An MMN-study devoted to investigate whether pre-attentive processing is sensitive to a syllable-related phonological process of German, namely final devoicing, was conducted by Truckenbrodt and colleagues. The authors found MMN effects for deviants violating final devoicing showing that even early pre-attentive auditory processing is modulated by syllable-related and automatic lexical phenomena. Final devoicing as the cause of voicing alternations in singular–plural pairs is also in the focus of the contribution by van de Vijver and Baer-Henney. In their production study, 5 and 7 years old children and adults produced plural forms out of pseudowords that required either voicing or vowel alternations. Age-related decrease of voicing and increase of vowel alternations show that generalizations are lexicon-based and rely on the frequencies of certain processes that vary between child and adult lexicon.
More indirectly connected to the topic of sound changing processes are two contributions on the production and perception of reduced forms displaying either sound deletions or reductions of phonological features. Poellmann and colleagues performed a series of eye-tracking experiments on the perception of reduced forms in which segments were either reduced or deleted. The experience with inconsistent pronunciations leads to a greater perceptual flexibility in dealing with other forms of reduction than does the experience with consistent pronunciations. The processing of reduced forms is also investigated by Zimmerer and Reetz. More specifically, they were interested in the sensitivity to compensatory acoustic cues left when a final /t/ is deleted, and investigated whether German listeners are able to reconstruct a final /t/ when confronted with reduced forms. They found that /t/ was reconstructed in only 45% of items presented. This finding is discussed in the light of the experimental methodology and stimuli used and the acoustic cues indexing final /t/ deletion in German.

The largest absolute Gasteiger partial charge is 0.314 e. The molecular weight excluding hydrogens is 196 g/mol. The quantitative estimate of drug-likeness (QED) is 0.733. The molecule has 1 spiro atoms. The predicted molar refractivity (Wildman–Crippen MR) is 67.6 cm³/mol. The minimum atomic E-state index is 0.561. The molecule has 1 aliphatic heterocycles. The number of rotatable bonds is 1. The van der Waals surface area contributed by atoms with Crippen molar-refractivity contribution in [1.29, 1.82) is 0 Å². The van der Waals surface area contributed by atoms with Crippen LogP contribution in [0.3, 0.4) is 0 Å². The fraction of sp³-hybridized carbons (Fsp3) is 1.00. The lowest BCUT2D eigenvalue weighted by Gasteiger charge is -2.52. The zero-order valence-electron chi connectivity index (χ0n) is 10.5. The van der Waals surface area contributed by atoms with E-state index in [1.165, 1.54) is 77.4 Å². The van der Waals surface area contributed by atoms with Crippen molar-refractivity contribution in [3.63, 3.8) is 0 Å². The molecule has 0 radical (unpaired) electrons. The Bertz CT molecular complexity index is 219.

The role of prosodic entities and/or their representation is investigated by Bien and colleagues, Samlowski and colleagues, Domahs and colleagues, Domahs and colleagues, Häuser and Domahs, Heisterueber and colleagues, and also Schild and colleagues. In an ERP study using a word fragment priming paradigm, Bien and colleagues found effects that underpin the relevance of the syllable for language processing and lexical access. Samlowski and colleagues investigated the role of a number of prosodic and grammatical factors for syllable pronunciation in German. Some of these factors (word stress and sentence boundaries, lexical classes) were demonstrated to influence phonetic details (especially duration) of syllables corresponding to prefixes and function words.
How syllables are parsed into feet and whether feet are constructed beginning from the right or left edge of words has been investigated by Domahs and colleagues. The selection of the antepenultimate or final syllable as syllable bearing main stress in trisyllabic pseudowords is found to correlate with the working memory capacity of participants in a pseudoword production task.
A study on foot properties is presented by Domahs and colleagues. Their EEG results support evidence for bimoraic trochaic feet as processing units in the word stress system of Cairene Arabic. In addition, prosodic structure in Cairene Arabic is shown to be generated and constructed actively in online processing. The highly predictable word stress system does not lead to limitations in the sensitivity to word stress, i.e., there is no stress-deafness as predicted, among others, by Peperkamp and Dupoux (2002).